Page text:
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Key takeaways

  • Savings and loan associations — also known as savings banks, thrifts and thrift institutions — are financial institutions typically owned by their customers or shareholders.
  • Savings and loan associations were established in the 1930s to provide more affordable mortgages to consumers.
  • While not as prevalent today, savings and loan associations played a role in driving homeownership for much of the 20th century.

Once upon a time, if you wanted to borrow money to buy a house, a savings and loan association (S&L) was the go-to place. Born during the Great Depression, these cooperative-like financial institutions specialized in offering mortgages for residential properties. While nowhere near as commonplace today, S&Ls still exist, primarily to extend financing to homebuyers.

Savings and loan association definition

A savings and loan association (S&L) is a financial institution that provides banking and home lending services. It is somewhat comparable to a bank or credit union (especially the latter) but has a different overarching goal and structure.

Also known as savings banks, thrift institutions or just thrifts, S&Ls typically are private institutions owned by customers or shareholders, though some are publicly traded companies. They receive savings from individuals and use those funds to provide loans — primarily residential mortgages. They might also offer checking accounts, home equity loans or other financial products and servicers.

History of savings and loan associations

The modern savings and loan association arose from the New Deal’s efforts to stimulate the housing market during the Great Depression. S&Ls played a big role in making homeownership possible for millions of middle-class Americans throughout much of the 20th century.

The Federal Home Loan Bank Act of 1932 established the Federal Home Loan Bank System, a network of 11 (originally 12) government-sponsored entities designed to fund and support member home-lending institutions (similar to the Federal Reserve System for commercial banks).

As a result, a wave of local, federally-chartered savings and loans developed around the U.S. Backed by low-cost government funding, the S&Ls were able to offer long-term home loans at fixed interest rates — the 30-year mortgage as we know it today.

$600 billion

The amount of assets held by S&Ls at their height in 1980, about $480 billion of which was mortgage loans — roughly half of all the outstanding residential mortgages in the U.S. at the time

In 1980, there were approximately 4,000 savings and loan associations. As of 2023, there were less than 600, according to the Federal Deposit Insurance Corp. (FDIC).

Many closed their doors during the savings and loan crisis of the 1980s and 1990s: Inflation and competition from other lenders made some insolvent, while unscrupulous practices by other players tarnished the entire industry’s reputation.

For most of their existence, S&Ls had been insured by the Federal Savings and Loan Insurance Corp (FSLIC). Bankrupted by having to bail out so many thrifts, the FSLIC was abolished in 1989, and S&Ls fell under the purview of the FDIC,  which also insures banks.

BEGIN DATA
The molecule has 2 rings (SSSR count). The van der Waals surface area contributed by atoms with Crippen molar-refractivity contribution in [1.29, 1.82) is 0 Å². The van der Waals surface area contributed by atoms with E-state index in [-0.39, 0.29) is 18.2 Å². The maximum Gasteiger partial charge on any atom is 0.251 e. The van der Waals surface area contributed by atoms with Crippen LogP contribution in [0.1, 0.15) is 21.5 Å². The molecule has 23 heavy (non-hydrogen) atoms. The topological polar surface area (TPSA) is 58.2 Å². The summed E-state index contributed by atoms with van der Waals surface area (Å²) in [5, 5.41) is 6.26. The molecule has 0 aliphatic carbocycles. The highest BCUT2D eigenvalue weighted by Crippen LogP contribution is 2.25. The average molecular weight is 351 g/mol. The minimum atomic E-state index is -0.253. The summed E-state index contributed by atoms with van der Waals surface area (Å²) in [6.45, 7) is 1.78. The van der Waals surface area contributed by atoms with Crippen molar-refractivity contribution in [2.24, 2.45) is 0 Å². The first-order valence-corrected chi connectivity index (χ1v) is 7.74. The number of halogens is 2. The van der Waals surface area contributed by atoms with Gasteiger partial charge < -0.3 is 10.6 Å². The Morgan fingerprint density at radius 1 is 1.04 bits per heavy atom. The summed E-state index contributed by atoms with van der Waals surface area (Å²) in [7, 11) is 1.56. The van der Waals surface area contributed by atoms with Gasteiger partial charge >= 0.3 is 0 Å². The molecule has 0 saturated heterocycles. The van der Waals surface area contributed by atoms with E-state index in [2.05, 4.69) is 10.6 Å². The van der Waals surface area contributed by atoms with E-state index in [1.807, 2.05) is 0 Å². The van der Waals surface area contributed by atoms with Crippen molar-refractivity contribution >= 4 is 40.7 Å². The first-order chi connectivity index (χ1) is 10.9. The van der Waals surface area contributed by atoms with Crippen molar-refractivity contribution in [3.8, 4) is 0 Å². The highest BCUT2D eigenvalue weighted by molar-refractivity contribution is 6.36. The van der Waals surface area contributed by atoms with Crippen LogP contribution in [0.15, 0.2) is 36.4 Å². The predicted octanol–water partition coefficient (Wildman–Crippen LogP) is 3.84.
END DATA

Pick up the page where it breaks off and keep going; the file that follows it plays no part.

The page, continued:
Savings and loan associations vs. banks and credit unions

When it comes to getting a mortgage, banks, credit unions and savings and loan associations each have pros and cons.

Savings and loan associations operate similarly to banks and credit unions in that they offer many of the same services: banking accounts and home loans. However, unlike most banks, savings and loan associations focus on mortgages and savings accounts, and retail (individual) clients: They are limited in the extent of the commercial lending they can do. By law, 65 percent of their assets need to be in consumer loans or products.

While they’re much smaller than the big brands in banking, savings and loan associations tend to boast higher interest rates on savings vehicles, not unlike credit unions. The corporate structure of many S&Ls is also similar to that of credit unions: Both are “mutual” societies, meaning they are technically owned by their clientele — depositors and borrowers.

Why would you use a savings and loan association?

Savings and loans associations are usually smaller institutions compared to other mortgage lenders, concentrating on growing homeownership and meeting the financial needs of local consumers. S&Ls are also known for more competitive interest rates and better-tailored customer service.

Competitive interest rates and fees

Historically, thrifts have offered higher interest rates on savings accounts compared to banks, thanks to the low-interest funding they get from the Federal Home Loan Banks.

You might also be able to get a lower mortgage rate with an S&L. As of early April 2024, the average rate for a 30-year fixed mortgage with a thrift was 7 percent, according to a Bankrate’s weekly survey of lenders, compared to 7.05 percent for national banks. Along with lower rates, thrifts also reported lower fees: $1,033.40 on the 30-year fixed with thrifts, versus $1,087.82 for banks.

More personalized service

Another benefit of S&Ls: You’re more likely to receive hands-on customer service. Because they serve specific communities with brick-and-mortar locations, if you get a mortgage with an S&L, you might have a more personalized experience than if you went with a large national bank or an online lender. A thrift might also be able tailor a home loan product more closely to you, or offer terms or discounts you might not see elsewhere.